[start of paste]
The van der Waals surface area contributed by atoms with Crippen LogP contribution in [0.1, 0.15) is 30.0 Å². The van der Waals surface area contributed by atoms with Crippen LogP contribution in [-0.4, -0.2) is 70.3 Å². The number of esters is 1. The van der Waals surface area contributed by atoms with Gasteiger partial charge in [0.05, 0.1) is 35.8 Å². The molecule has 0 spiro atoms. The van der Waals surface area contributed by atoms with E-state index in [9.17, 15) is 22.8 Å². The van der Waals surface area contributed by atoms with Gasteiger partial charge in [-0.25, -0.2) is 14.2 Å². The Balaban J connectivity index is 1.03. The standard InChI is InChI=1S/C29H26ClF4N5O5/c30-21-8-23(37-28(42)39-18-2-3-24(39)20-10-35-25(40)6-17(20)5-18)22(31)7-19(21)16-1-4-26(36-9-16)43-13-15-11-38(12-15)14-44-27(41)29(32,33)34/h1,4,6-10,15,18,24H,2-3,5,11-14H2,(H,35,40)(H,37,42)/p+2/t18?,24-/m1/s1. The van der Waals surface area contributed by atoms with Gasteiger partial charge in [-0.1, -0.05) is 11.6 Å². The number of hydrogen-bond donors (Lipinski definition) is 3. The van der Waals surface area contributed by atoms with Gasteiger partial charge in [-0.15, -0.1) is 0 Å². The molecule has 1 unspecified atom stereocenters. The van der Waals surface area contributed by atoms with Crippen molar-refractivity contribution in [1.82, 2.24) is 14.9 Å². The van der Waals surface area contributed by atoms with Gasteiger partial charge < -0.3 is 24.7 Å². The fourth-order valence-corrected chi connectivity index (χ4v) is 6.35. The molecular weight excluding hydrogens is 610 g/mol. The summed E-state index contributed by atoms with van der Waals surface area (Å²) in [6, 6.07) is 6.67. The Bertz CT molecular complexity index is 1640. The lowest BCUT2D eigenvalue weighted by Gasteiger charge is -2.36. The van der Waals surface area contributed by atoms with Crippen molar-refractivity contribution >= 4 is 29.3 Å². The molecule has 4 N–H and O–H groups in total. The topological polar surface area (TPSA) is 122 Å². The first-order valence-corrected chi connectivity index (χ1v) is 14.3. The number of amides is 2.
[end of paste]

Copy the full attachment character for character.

The van der Waals surface area contributed by atoms with Crippen LogP contribution in [0.1, 0.15) is 30.0 Å². The van der Waals surface area contributed by atoms with Crippen LogP contribution in [-0.4, -0.2) is 70.3 Å². The number of esters is 1. The van der Waals surface area contributed by atoms with Gasteiger partial charge in [0.05, 0.1) is 35.8 Å². The molecule has 0 spiro atoms. The van der Waals surface area contributed by atoms with E-state index in [9.17, 15) is 22.8 Å². The van der Waals surface area contributed by atoms with Gasteiger partial charge in [-0.25, -0.2) is 14.2 Å². The Balaban J connectivity index is 1.03. The standard InChI is InChI=1S/C29H26ClF4N5O5/c30-21-8-23(37-28(42)39-18-2-3-24(39)20-10-35-25(40)6-17(20)5-18)22(31)7-19(21)16-1-4-26(36-9-16)43-13-15-11-38(12-15)14-44-27(41)29(32,33)34/h1,4,6-10,15,18,24H,2-3,5,11-14H2,(H,35,40)(H,37,42)/p+2/t18?,24-/m1/s1. The van der Waals surface area contributed by atoms with Gasteiger partial charge in [-0.1, -0.05) is 11.6 Å². The number of hydrogen-bond donors (Lipinski definition) is 3. The van der Waals surface area contributed by atoms with Gasteiger partial charge in [-0.15, -0.1) is 0 Å². The molecule has 1 unspecified atom stereocenters. The van der Waals surface area contributed by atoms with Crippen molar-refractivity contribution in [1.82, 2.24) is 14.9 Å². The van der Waals surface area contributed by atoms with Gasteiger partial charge < -0.3 is 24.7 Å². The fourth-order valence-corrected chi connectivity index (χ4v) is 6.35. The molecular weight excluding hydrogens is 610 g/mol. The summed E-state index contributed by atoms with van der Waals surface area (Å²) in [6, 6.07) is 6.67. The Bertz CT molecular complexity index is 1640. The lowest BCUT2D eigenvalue weighted by Gasteiger charge is -2.36. The van der Waals surface area contributed by atoms with Crippen molar-refractivity contribution >= 4 is 29.3 Å². The molecule has 4 N–H and O–H groups in total. The topological polar surface area (TPSA) is 122 Å². The first-order valence-corrected chi connectivity index (χ1v) is 14.3. The number of amides is 2.